Many private companies also use this method because it is GAAP-compliant whereas variable costing isn’t. One of those cost profiles is a variable cost that only increases if the quantity of output also increases. While a fixed cost remains the same over a relevant range, a variable cost usually changes with every incremental unit produced. Though this cost structure protects a company in the event demand for their good decreases, it limits the update profit potential the company could have received with a more fixed-cost focused strategy.

Variable Costing vs. Absorption Costing

Costs are fixed for a set level of production or consumption and become variable after this production level is exceeded. However, if the company fails to sell all the inventory manufactured in that year, there would be poor matching between revenues and expenses on the income statement. It is commonly used in managerial accounting and for internal decision-making purposes. Variable costing poorly upholds the matching principle, as related expenses are not recognized in the same period as related revenue. In our example above, under variable costing, we would expense all fixed manufacturing overhead in the period occurred. First, it is important to know that $598,000 in manufacturing costs to produce 1,000,000 phone cases includes fixed costs such as insurance, equipment, building, and utilities.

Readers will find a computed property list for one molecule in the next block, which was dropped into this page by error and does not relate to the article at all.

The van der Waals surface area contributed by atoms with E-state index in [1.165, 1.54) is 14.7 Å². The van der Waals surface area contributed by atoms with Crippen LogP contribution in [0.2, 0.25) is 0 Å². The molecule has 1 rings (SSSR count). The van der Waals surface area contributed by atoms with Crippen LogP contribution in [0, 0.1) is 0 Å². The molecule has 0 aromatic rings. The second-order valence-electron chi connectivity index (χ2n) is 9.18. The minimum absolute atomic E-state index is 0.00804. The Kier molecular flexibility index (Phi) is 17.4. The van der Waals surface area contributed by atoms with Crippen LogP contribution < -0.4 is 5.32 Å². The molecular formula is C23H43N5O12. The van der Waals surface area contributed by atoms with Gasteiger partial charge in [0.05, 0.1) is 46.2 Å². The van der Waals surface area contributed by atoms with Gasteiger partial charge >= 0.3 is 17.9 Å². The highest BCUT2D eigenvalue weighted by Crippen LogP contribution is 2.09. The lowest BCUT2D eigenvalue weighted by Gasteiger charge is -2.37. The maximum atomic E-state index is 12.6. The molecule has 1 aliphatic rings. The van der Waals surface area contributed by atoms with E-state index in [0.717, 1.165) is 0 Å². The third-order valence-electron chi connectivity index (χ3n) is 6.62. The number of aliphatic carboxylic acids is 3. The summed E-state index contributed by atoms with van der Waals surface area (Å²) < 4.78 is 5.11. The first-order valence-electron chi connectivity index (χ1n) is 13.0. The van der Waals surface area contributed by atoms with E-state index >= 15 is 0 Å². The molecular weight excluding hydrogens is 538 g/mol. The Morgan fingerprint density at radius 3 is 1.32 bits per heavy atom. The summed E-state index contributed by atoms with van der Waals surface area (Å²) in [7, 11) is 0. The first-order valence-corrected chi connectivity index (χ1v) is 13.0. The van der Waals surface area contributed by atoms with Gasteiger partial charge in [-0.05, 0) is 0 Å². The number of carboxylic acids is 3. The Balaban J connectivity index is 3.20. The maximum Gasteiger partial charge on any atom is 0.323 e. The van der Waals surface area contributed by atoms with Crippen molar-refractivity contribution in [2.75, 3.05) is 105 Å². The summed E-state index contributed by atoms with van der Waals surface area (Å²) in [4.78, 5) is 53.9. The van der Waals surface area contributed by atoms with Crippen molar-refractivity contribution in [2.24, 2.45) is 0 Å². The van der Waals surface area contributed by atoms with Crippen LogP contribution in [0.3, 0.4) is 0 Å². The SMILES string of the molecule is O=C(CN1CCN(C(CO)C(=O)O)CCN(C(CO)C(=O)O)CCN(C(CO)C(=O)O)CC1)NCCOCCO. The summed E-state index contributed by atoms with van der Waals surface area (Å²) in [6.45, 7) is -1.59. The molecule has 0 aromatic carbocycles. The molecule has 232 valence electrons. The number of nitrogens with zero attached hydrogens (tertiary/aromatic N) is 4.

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Another issue with variable costing is the reduction of reported net income. Expensing fixed production costs as a period expense lowers net income for each accounting period. Companies will face lower tax liabilities from government agencies, saving the business money. Government agencies, however, can see this as inappropriate financial reporting and challenge the company’s financial accounting method. Variable costing refers to the direct costs and variable overhead incurred in the production or manufacturing of a product or service and excludes all fixed costs.